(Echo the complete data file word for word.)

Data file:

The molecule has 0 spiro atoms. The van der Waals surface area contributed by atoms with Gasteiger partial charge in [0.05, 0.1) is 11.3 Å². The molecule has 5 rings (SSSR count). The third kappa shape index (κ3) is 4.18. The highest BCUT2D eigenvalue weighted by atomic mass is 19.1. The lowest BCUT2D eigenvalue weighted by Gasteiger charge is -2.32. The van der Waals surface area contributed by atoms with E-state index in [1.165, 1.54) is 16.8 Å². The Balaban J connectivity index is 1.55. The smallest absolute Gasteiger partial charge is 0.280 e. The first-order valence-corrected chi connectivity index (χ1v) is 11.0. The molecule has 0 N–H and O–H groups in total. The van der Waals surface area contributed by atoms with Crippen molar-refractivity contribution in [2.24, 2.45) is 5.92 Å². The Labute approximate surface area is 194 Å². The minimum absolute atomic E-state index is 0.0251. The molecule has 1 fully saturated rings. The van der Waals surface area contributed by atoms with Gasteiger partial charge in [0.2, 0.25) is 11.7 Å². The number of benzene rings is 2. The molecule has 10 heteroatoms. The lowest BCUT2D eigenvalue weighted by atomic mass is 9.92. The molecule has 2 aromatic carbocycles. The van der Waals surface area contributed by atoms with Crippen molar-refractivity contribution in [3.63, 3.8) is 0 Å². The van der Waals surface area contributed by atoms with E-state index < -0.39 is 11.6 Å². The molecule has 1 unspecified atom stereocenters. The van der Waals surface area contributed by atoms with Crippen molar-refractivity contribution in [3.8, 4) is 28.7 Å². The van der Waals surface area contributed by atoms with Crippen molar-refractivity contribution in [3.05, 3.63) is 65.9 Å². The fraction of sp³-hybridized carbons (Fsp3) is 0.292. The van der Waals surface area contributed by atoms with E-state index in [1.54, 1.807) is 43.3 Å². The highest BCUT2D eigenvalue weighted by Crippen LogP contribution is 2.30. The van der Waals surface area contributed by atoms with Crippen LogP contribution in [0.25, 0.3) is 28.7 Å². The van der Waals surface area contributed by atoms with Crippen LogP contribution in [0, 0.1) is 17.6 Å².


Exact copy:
The molecule has 0 spiro atoms. The van der Waals surface area contributed by atoms with Gasteiger partial charge in [0.05, 0.1) is 11.3 Å². The molecule has 5 rings (SSSR count). The third kappa shape index (κ3) is 4.18. The highest BCUT2D eigenvalue weighted by atomic mass is 19.1. The lowest BCUT2D eigenvalue weighted by Gasteiger charge is -2.32. The van der Waals surface area contributed by atoms with E-state index in [1.165, 1.54) is 16.8 Å². The Balaban J connectivity index is 1.55. The smallest absolute Gasteiger partial charge is 0.280 e. The first-order valence-corrected chi connectivity index (χ1v) is 11.0. The molecule has 0 N–H and O–H groups in total. The van der Waals surface area contributed by atoms with Crippen molar-refractivity contribution in [2.24, 2.45) is 5.92 Å². The Labute approximate surface area is 194 Å². The minimum absolute atomic E-state index is 0.0251. The molecule has 1 fully saturated rings. The van der Waals surface area contributed by atoms with Gasteiger partial charge in [0.2, 0.25) is 11.7 Å². The number of benzene rings is 2. The molecule has 10 heteroatoms. The lowest BCUT2D eigenvalue weighted by atomic mass is 9.92. The molecule has 2 aromatic carbocycles. The van der Waals surface area contributed by atoms with Crippen molar-refractivity contribution in [3.63, 3.8) is 0 Å². The van der Waals surface area contributed by atoms with E-state index < -0.39 is 11.6 Å². The molecule has 1 unspecified atom stereocenters. The van der Waals surface area contributed by atoms with Crippen molar-refractivity contribution in [3.8, 4) is 28.7 Å². The van der Waals surface area contributed by atoms with Crippen molar-refractivity contribution in [3.05, 3.63) is 65.9 Å². The fraction of sp³-hybridized carbons (Fsp3) is 0.292. The van der Waals surface area contributed by atoms with E-state index in [1.54, 1.807) is 43.3 Å². The highest BCUT2D eigenvalue weighted by Crippen LogP contribution is 2.30. The van der Waals surface area contributed by atoms with Crippen LogP contribution in [0.25, 0.3) is 28.7 Å². The van der Waals surface area contributed by atoms with Crippen LogP contribution in [0, 0.1) is 17.6 Å².